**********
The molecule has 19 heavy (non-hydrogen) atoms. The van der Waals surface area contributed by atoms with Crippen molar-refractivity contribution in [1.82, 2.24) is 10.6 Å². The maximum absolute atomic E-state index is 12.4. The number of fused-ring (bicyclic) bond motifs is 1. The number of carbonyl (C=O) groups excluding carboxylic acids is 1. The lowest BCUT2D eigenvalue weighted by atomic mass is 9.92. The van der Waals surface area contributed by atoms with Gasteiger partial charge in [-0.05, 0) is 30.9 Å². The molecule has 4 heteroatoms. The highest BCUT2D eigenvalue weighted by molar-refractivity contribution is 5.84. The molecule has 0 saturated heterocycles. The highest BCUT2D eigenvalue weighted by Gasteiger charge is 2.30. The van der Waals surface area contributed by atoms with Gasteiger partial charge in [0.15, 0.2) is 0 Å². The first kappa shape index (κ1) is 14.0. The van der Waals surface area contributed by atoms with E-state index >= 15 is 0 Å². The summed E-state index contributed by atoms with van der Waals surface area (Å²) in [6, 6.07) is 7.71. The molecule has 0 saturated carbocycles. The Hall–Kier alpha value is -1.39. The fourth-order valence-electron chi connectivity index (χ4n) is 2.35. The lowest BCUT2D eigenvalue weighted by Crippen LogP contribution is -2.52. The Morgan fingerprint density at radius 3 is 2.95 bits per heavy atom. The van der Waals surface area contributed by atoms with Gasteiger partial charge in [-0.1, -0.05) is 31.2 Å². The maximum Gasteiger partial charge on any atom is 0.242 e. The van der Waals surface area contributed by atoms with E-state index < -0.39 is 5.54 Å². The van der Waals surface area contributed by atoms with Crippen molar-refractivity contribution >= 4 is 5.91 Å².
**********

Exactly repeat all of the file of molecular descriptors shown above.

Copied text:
The molecule has 19 heavy (non-hydrogen) atoms. The van der Waals surface area contributed by atoms with Crippen molar-refractivity contribution in [1.82, 2.24) is 10.6 Å². The maximum absolute atomic E-state index is 12.4. The number of fused-ring (bicyclic) bond motifs is 1. The number of carbonyl (C=O) groups excluding carboxylic acids is 1. The lowest BCUT2D eigenvalue weighted by atomic mass is 9.92. The van der Waals surface area contributed by atoms with Gasteiger partial charge in [-0.05, 0) is 30.9 Å². The molecule has 4 heteroatoms. The highest BCUT2D eigenvalue weighted by molar-refractivity contribution is 5.84. The molecule has 0 saturated heterocycles. The highest BCUT2D eigenvalue weighted by Gasteiger charge is 2.30. The van der Waals surface area contributed by atoms with Gasteiger partial charge in [0.15, 0.2) is 0 Å². The first kappa shape index (κ1) is 14.0. The van der Waals surface area contributed by atoms with E-state index >= 15 is 0 Å². The summed E-state index contributed by atoms with van der Waals surface area (Å²) in [6, 6.07) is 7.71. The molecule has 0 saturated carbocycles. The Hall–Kier alpha value is -1.39. The fourth-order valence-electron chi connectivity index (χ4n) is 2.35. The lowest BCUT2D eigenvalue weighted by Crippen LogP contribution is -2.52. The Morgan fingerprint density at radius 3 is 2.95 bits per heavy atom. The van der Waals surface area contributed by atoms with Gasteiger partial charge in [-0.1, -0.05) is 31.2 Å². The maximum Gasteiger partial charge on any atom is 0.242 e. The van der Waals surface area contributed by atoms with E-state index < -0.39 is 5.54 Å². The van der Waals surface area contributed by atoms with Crippen molar-refractivity contribution >= 4 is 5.91 Å².